Georg Heinrich Borowski

Georg Heinrich Borowski (26 July 1746 – 26 July 1801) was a German zoologist born in Koenigsberg, East Prussia to Andreas Ernst Borowski and wife, Maria Regina Negelken. His elder brother was the Archbishop of Koenigsberg, Ludwig Ernst von Borowski. He died in Frankfurt a. d. Oder, where he had taught at the University there.

Borowski was professor in the department of natural history and domestic economics at the University of Viadrina. In 1781 he described scientifically the Humpback whale (Megaptera novaeangliae) under the name Balaena novaeangliae[1] in Gemeinnüzzige Naturgeschichte des Thierreichs. "Gottlieb August Lange, Berlin." 1, pages 1–21 (1781)

Footnotes

1. ↑ Phillip J. Clapham, James G. Mead. Megaptera novaeangliae. "Mammalian Species." 604, pages 1–9 (1999) (in English).

Geryon trispinosus

Geryon trispinosus is a species of crab that lives in deep water in the north-eastern Atlantic Ocean.

List of German scientists

This is a list of notable German scientists.

Maja squinado

Maja squinado (the European spider crab, spiny spider crab or spinous spider crab) is a species of migratory crab found in the north-east Atlantic and the Mediterranean Sea.

Nephus quadrimaculatus

Nephus quadrimaculatus is a species of ladybird belonging to the family Coccinellidae. It was first described by Johann Friedrich Wilhelm Herbst in 1783.

Nicrophorus orientalis

Nicrophorus orientalis may refer to:

Nicrophorus americanus, misidentified in 1784 by Johann Friedrich Wilhelm Herbst

Nicrophorus dauricus, misidentified in 1860 by Motschulsky

Nicrophorus vespilloides

Nicrophorus vespilloides is a burying beetle described by Johann Friedrich Wilhelm Herbst in 1783.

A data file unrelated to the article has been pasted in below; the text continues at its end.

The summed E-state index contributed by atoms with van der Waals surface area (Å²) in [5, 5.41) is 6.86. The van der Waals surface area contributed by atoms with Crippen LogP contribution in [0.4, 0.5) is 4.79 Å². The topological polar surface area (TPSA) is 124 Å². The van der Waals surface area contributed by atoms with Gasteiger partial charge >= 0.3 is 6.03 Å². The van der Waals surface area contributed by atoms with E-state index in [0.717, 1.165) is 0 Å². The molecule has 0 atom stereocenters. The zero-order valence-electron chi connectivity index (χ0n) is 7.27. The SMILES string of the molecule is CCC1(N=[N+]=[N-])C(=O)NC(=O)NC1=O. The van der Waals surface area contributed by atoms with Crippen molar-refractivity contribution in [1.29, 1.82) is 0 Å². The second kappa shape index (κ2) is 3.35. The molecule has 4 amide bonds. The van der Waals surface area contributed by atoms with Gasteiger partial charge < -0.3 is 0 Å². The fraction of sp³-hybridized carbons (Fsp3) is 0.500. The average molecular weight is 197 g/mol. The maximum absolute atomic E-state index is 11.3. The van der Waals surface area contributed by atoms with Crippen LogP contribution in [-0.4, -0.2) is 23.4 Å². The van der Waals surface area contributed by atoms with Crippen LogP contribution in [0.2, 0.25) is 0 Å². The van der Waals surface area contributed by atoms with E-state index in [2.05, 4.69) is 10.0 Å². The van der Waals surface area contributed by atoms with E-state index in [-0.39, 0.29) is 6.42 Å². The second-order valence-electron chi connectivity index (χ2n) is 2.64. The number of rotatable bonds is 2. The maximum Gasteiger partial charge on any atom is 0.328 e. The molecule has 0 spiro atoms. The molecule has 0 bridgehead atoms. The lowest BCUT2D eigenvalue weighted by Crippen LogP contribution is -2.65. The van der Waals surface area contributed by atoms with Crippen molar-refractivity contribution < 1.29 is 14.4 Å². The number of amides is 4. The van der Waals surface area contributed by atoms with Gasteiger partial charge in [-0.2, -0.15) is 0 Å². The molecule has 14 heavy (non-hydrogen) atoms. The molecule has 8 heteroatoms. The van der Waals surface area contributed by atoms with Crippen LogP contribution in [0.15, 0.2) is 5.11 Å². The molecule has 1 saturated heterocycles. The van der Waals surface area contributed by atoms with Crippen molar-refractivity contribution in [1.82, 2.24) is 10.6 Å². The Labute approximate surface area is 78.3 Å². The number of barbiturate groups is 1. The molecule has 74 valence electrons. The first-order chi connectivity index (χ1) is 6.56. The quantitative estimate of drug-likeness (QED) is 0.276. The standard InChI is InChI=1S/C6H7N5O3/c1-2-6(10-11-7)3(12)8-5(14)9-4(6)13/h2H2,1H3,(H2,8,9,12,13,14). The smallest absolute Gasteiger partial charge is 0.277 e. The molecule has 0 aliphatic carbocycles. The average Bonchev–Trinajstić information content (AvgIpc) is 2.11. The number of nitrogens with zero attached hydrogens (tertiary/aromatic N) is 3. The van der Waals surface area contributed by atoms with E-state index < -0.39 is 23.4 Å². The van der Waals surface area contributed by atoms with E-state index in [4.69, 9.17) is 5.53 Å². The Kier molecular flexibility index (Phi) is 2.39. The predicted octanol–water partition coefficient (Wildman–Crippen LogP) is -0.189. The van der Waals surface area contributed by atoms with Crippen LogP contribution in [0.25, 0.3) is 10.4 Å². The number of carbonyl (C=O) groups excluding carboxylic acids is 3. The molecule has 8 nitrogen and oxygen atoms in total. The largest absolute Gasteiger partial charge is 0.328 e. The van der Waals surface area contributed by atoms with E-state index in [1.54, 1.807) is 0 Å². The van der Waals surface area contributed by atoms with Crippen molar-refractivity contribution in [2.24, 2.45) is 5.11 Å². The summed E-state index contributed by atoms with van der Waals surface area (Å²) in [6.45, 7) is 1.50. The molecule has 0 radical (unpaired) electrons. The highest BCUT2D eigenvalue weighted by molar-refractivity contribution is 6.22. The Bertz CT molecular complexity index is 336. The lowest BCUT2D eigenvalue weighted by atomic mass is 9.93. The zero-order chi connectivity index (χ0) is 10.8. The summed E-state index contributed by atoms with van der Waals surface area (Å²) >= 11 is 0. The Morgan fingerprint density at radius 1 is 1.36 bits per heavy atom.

This is one of the most well studied of the burying beetles with over 1,000 citations found via Google Scholar. What had been considered Nicrophorus vespilloides in mid and eastern Canada and northeastern USA was determined by Sikes et al. in 2016 to be a separate, overlooked sister species of Nicrophorus vespilloides that had been named by Kirby in 1837.

This sister species, Nicrophorus hebes Kirby, is restricted to Sphagnum bogs and marshes,. Nicrophorus vespilloides occurs throughout the northern Palearctic, Alaska and northwestern Canada where it is found in open forest habitats. The restriction of its sister species N. hebes to bogs in the North America has been attributed to competition with its closely related congener, N. defodiens which in this area is found in forest habitats. N. hebes reproduces exclusively in bogs in North America and is never found in adjacent (<100 m or 330 ft) forested habitat in the Mer Bleue bog area near Ottawa, Ontario, Canada.

There are also a number of phoretic (hitch-hiking) mites that are associated with N. vespilloides. These include Pelzneria nr. crenulata, Macrocheles merderius, and Uroobovella nr. novasimilis and the largest mite Poecilochirus carabi. P. carabi is not attached by any physical means (such as a secreted anal stalk in the case of M. merderius) to N. vespilloides. When the males or females of N. vespilloides have finished breeding on a carcass the deutonymphs of P. carabi roam freely about the body of the beetles as they search for new carcasses to reproduce. It had been proposed that P. carabi deutonymphs, on arrival at a new carcass dismounted from the beetles and consumed fly eggs and larvae which would have competed for the beetle larvae for food. This relationship which benefited the beetles has been described as mutualistic. However, it has been shown that adults of P. carabi consume the eggs of N. vespilloides and that this has direct and negative effects on the reproduction of this beetle species.N. vespilloides is also used as a model organism in the study of social immunity.

Petershagen

Petershagen is a town in the Minden-Lübbecke district, in North Rhine-Westphalia, Germany. It lies on the Westphalian Mill Route.

Platycorynus peregrinus

Platycorynus peregrinus is a species of beetles belonging to the Chrysomelidae family.

Scada karschina

Scada karschina is a species of clearwing (ithomiine) butterflies in the family Nymphalidae, native to Brazil.

Vanessa indica

Vanessa indica, called the Indian red admiral globally, except in the United States where it is called the Asian admiral, is a butterfly found in the higher altitude regions of India, primarily the Himalayas and the Nilgiri Hills. It is also found in Sri Lanka and Myanmar, China, Korea, SE Russia, Japan. It is a close relative of the painted lady.